Bananas don’t contain any significant amount of iron. However, banana-based foods, like banana flour, bread, chips, and even pie, can help us meet our daily needs of iron. They provide up to 6% of the DV per serving.
How much iron do we need?
Men need only 8 mg of iron, while women of reproductive age need at least 18 mg of iron a day. Pregnant women have much higher iron needs, though.
Many women fail to get the recommended daily intake of iron, though. They may benefit from taking iron supplements. You’ll find a wide variety on iHerb.
In any case, you shouldn’t take higher doses than the maximum safe dose.
Always consult your physician before taking a supplement or changing your diet.
Do bananas have iron?
Actually, raw banana is a poor dietary source of iron. It contains only 0.26 mg of iron per 100g. A medium banana contains only 0.3 mg of iron, while a large banana contains up to 0.4 mg of iron. Hence, we can’t depend on bananas to meet our daily needs of iron. A banana can provide only 2% of the recommended daily intake.
On the contrary, dehydrated banana and banana chips are excellent dietary sources of iron. They have 1.15 mg and 1.25 mg of iron per 100g, respectively. Just a small serving of 1 oz of banana chips provides 2% of the Daily Value (DV).
Banana bread is an excellent dietary source of iron as well. It has 1.4 mg of iron per 100g. Just a medium slice of banana bread provides 0.84 mg of iron, or almost 5% of the DV.
Do ripe bananas have more iron?
Green, ripe and overripe bananas have a similar iron content. However, iron in overripe bananas is more bioavailable.
Is iron of banana bioavailable?
The composition of banana changes as it ripens. Green bananas are high in resistant starch, while ripe and overripe bananas are higher in sugars. During the ripening stage, insoluble starches degrade to smaller carbs. Due to ripening, iron solubility significantly increases.
Resistant starch of green banana may limit iron absorption because it isn’t easily digested in the small bowel.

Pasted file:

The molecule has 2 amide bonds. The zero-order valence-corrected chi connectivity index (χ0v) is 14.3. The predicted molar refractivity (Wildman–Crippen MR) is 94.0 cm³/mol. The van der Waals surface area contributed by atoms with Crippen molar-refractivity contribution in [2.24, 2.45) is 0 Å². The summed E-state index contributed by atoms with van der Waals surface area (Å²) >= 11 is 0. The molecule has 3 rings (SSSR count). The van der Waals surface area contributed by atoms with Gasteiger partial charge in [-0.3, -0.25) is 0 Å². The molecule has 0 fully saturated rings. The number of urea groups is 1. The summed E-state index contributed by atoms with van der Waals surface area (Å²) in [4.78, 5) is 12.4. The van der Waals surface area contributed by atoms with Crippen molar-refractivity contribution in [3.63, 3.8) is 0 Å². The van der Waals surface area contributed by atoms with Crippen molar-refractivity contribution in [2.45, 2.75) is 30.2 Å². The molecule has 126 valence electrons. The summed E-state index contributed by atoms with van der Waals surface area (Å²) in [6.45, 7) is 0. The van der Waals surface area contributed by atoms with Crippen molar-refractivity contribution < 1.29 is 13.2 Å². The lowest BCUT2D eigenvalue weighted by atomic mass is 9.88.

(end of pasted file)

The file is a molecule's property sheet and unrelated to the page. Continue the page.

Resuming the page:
It’s estimated that we absorb approximately 50% of the iron of ripe or overripe bananas. We absorb less iron from green bananas.
How much iron is in other banana-based products?
Although banana is poor in iron, banana-based foods contain decent amounts of iron. Actually, they can help us meet our daily needs.
Banana chips have a much higher iron content than raw bananas. They have 1.25 mg of iron per 100g. This amount is 7% of the Daily Value (DV). Avoid consuming too many banana chips, though. They can make you gain weight, as they’re particularly high in calories. They have 519 calories per 100g.
A large serving (3 oz) of banana chips contains 1.06 mg of iron, or almost 6% of the DV.
Banana bread contains 1.4 mg of iron per 100g. A slice provides 0.84 mg of iron, or almost 5% of the DV.
Banana pie is also a good dietary source of iron. It has 1.04 mg of iron per 100g. A piece of banana pie contains 1.5 mg of iron, or 8% of the DV. On the contrary, banana pudding contains negligible amounts of iron.
Banana smoothie rich in iron
Banana may not contain any significant amount of iron, but we could add it as the key ingredient to an iron-rich smoothie.
Furthermore, you could add a tbsp of honey. Honey helps increase iron levels by 20%!
Cacao powder and chocolate are also excellent dietary sources of iron.
Other foods with more iron than a banana
Vegetables rich in iron are:
- spinach (2.7 mg),
- beet greens (2.6 mg),
- kale (1.6 mg),
- arugula (1.5 mg).
Seeds are also good dietary sources of iron:
- pumpkin seeds (8.1 mg),
- hemp seeds (8 mg),
- sesame seeds (7.8 mg),
- chia seeds (7.7 mg),
- flaxseeds (5.73 mg),
- sunflower seeds (5.2 mg).
Dried fruits with decent amounts of iron are:
- goji berries (6.8 mg),
- raisins (2.6 mg),
- figs (2 mg),
- dates (0.9 mg).